Dear OldSchool, thanks for your response.
Just to clarify a few points:
Firstly, we are in agreement that high VaR is (1) often indicative of an immature trader (2) detrimental to long-term survival of an account (which does not necessarily equal "survival of a trader", see below). But when it comes to judging a Darwin, I would look to other things first.
Why? (a) Trader A may have 20k to trade with, but wires only 5k to Darwinex and trades this amount with higher leverage. In the event of a Black Swan, this trader will be down only 5k on his 20k trading funds (especially true with the upcoming negative balance protection) and will have another 15k to refund. The guy who played a 20k account on much smaller leverage may in fact lose more than the high-VaR-trader.
(b) What does it matter to the Darwinex-investor anyway? Everything else being equal, the Risk Manager will have normalized the exposure of both Darwins to 10% VaR so that both investors suffer the same loss.
(c) In case one of the traders goes broke whereas the other has just suffered a big drawdown (different DD in underlying account, same DD in Darwin), it isn't a huge concern to the investors either. If the investor survives, s/he can still take the loss and move on to the survivor, with the only disadvantage that s/he will have to pay performance fees.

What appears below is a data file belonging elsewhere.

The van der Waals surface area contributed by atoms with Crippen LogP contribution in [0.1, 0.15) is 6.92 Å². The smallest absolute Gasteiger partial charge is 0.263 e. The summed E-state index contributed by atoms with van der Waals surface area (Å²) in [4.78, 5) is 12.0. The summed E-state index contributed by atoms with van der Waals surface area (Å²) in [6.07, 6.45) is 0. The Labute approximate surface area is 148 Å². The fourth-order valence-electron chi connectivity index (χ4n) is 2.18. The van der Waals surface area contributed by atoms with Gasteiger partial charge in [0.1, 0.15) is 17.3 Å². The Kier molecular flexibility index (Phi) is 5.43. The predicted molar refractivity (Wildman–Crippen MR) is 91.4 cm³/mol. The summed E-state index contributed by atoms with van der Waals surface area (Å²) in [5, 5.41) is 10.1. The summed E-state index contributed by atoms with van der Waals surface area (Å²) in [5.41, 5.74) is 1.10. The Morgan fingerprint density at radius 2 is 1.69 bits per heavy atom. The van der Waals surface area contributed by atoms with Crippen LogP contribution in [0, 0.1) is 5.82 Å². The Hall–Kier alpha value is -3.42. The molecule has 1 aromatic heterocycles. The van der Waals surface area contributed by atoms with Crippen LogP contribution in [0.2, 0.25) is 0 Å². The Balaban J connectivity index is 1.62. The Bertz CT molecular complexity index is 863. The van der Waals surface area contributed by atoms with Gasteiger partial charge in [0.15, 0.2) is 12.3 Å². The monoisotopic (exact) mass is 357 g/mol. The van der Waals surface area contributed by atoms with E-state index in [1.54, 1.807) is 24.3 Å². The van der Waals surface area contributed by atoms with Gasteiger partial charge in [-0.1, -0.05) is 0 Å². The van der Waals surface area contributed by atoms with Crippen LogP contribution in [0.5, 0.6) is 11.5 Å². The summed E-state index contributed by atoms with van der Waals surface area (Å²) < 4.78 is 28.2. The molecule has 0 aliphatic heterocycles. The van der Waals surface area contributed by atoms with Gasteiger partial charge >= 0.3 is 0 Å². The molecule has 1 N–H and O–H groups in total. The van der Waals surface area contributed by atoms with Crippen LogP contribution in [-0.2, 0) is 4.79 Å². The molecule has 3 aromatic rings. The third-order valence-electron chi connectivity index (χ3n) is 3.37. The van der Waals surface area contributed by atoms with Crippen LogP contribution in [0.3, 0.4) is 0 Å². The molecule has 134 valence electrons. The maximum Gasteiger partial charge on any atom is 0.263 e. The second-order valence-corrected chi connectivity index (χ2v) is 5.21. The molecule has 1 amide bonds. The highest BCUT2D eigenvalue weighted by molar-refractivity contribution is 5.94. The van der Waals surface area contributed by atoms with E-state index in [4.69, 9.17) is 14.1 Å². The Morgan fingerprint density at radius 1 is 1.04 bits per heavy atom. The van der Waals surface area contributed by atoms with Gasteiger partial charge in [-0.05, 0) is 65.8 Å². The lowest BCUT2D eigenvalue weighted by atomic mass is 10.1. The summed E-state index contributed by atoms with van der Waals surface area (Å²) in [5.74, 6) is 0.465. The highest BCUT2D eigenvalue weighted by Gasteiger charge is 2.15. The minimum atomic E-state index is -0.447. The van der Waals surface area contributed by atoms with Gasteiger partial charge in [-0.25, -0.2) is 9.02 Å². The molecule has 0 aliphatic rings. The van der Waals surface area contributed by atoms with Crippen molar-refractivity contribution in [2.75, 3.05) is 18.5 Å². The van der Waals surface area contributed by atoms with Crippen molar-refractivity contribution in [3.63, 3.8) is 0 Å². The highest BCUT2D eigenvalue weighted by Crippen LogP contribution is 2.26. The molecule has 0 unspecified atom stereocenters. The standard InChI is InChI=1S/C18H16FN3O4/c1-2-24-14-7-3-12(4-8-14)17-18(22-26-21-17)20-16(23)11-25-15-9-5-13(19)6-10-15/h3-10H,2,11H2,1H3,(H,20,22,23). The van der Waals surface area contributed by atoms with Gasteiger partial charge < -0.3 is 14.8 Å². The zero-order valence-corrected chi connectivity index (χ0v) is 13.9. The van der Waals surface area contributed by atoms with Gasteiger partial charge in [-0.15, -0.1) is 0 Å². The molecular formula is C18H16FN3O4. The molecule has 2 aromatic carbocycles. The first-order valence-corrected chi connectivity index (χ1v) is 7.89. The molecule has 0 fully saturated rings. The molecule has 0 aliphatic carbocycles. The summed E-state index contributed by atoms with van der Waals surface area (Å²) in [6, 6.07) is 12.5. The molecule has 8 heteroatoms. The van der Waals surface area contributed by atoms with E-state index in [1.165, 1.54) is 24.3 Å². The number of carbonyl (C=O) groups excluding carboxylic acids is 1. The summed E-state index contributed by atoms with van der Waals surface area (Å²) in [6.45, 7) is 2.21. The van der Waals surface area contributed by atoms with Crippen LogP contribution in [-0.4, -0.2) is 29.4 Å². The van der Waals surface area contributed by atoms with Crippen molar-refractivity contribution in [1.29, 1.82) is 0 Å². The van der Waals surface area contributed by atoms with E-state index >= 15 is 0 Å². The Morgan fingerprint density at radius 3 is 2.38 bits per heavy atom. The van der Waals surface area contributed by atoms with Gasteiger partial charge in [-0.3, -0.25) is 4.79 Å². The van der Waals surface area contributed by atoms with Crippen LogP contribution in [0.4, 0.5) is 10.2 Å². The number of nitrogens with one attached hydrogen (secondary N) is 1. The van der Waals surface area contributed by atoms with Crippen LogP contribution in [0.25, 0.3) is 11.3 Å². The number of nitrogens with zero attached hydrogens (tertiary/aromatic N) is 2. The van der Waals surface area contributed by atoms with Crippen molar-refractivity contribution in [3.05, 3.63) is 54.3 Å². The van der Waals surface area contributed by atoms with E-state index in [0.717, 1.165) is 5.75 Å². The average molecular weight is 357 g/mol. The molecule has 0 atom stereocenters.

Secondly, a last attempt as well to defend inverse RR: you can run certain strategies for 0.5 RR with a 75+% win rate, or for a 3 RR with a 35+% win rate. RR as such is irrelevant as long as your expectancy is positive. We should also note that, everything else being equal, the inverse RR trader will have been exposed to the market for a much shorter time, i.e. his risk is lower.
As I said I'm not a big fan of inverse RR either, but that is personal preference, as I can't deny that traders like NTI (and others I know) have done perfectly well with this approach. I also don't like high VaR, but there are exceptions where high leverage can be used strategically to mitigate other risks. I.e. in some cases high VaR is not what it seems (trader does not leave 100% his funds with the broker/trading account) or is irrelevant (Darwin normalizes risk anyway).